Finally, for this series, what should be our “person to person” method of evangelism under this new rubric I have proposed?
My private model takes for granted that the public model, described in the last entry, is in effect, so it isn’t something you can go out and do on your own right now. In essence, if we have enough public events going on, there will be, inevitably, a corresponding increase in questions to us from non-believers, and many more opportunities for us to start conversations (eg, “Did you see that show last night where Witherington debated Zindler? It was a massacre!”). That’s enough to get encounters started.
After that, there’s going to be a burden on us, since obviously, we’re not all equipped to answer any possible questions. We’ll need to assemble some sort of resource index, so that, for example, if someone asks us a question or raises some objection concerning the cosmological argument, and we’re not that good on that topic, we know who to go to who IS good with it.
So in one sense, my private model isn’t a lot different than the one we now have; it just starts from a different base, and requires a little more work on our part – which, given Matthew 28:18-20, is something we’d best not be shying away from. Making disciples of all nations isn’t done from your living room couch, after all.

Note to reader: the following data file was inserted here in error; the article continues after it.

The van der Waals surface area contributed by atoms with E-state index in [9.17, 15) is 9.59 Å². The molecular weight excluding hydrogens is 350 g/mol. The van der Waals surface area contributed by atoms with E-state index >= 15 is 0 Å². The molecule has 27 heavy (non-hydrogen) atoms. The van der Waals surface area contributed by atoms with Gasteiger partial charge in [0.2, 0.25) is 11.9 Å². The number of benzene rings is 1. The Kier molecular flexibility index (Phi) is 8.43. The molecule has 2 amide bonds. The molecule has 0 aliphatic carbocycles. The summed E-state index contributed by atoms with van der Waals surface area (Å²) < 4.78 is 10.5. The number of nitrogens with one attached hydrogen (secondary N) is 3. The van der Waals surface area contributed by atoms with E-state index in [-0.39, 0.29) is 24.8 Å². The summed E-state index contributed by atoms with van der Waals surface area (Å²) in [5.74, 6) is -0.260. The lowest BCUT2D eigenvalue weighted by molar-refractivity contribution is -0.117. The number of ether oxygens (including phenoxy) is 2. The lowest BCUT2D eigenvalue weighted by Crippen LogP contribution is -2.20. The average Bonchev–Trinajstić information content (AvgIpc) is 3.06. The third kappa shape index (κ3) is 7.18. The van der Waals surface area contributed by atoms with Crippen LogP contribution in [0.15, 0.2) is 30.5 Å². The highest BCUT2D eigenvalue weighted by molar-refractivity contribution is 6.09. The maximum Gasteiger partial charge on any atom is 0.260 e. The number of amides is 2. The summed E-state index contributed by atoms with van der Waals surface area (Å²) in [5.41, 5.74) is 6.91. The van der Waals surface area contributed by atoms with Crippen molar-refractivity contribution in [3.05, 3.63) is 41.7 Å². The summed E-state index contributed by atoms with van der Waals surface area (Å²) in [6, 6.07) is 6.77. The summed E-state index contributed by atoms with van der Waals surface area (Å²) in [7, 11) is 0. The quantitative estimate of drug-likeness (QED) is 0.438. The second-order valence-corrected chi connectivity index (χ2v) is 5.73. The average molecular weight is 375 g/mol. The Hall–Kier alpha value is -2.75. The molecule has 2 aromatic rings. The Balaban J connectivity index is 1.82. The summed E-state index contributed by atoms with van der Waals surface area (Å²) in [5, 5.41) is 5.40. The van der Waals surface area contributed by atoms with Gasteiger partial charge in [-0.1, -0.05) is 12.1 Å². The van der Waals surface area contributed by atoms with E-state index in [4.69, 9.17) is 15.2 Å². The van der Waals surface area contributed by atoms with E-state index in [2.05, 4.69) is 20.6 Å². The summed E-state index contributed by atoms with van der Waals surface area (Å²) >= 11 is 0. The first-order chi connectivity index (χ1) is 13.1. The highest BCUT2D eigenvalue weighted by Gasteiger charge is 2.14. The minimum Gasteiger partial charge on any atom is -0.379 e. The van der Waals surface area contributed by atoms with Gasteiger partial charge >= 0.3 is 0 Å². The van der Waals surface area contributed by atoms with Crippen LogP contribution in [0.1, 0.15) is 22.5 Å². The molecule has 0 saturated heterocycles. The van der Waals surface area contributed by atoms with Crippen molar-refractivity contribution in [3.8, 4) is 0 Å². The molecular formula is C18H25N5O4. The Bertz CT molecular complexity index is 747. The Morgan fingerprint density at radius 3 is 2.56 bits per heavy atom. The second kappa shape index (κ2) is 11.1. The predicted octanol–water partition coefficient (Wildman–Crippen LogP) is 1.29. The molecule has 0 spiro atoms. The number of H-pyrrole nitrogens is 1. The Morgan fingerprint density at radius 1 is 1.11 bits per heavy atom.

Which raises another point, one somewhat beyond the scope of this series, but which deserves notice: Our current evangelistic methods are pretty poor when it comes to follow-up. When it comes to one prominent evangelist, once you walk the aisle you’re told to “find a good church home.” That’s a hard task these days anyway, but what kind of follow-up is that? None at all. There will need to be better connections made between conversion and discipleship as well – which will be a lot easier when evangelism relies on historic fact rather than “personal testimony,” since under my proposed system, discipleship has already started in the process of evangelism.
Now for a couple of final thoughts.
I am obviously not saying that personal testimony never “works” at converting people, for it has. But I do say that it is ultimately not the best way to evangelize, and in the long run, does more harm than good.
I also want to credit a few more good shows in the vein of what we need more of: The John Ankerberg Show, the Bible Answer Man, and David Barton’s material on America’s Christian Heritage. But that’s just a drop in a bucket that badly needs to be filled.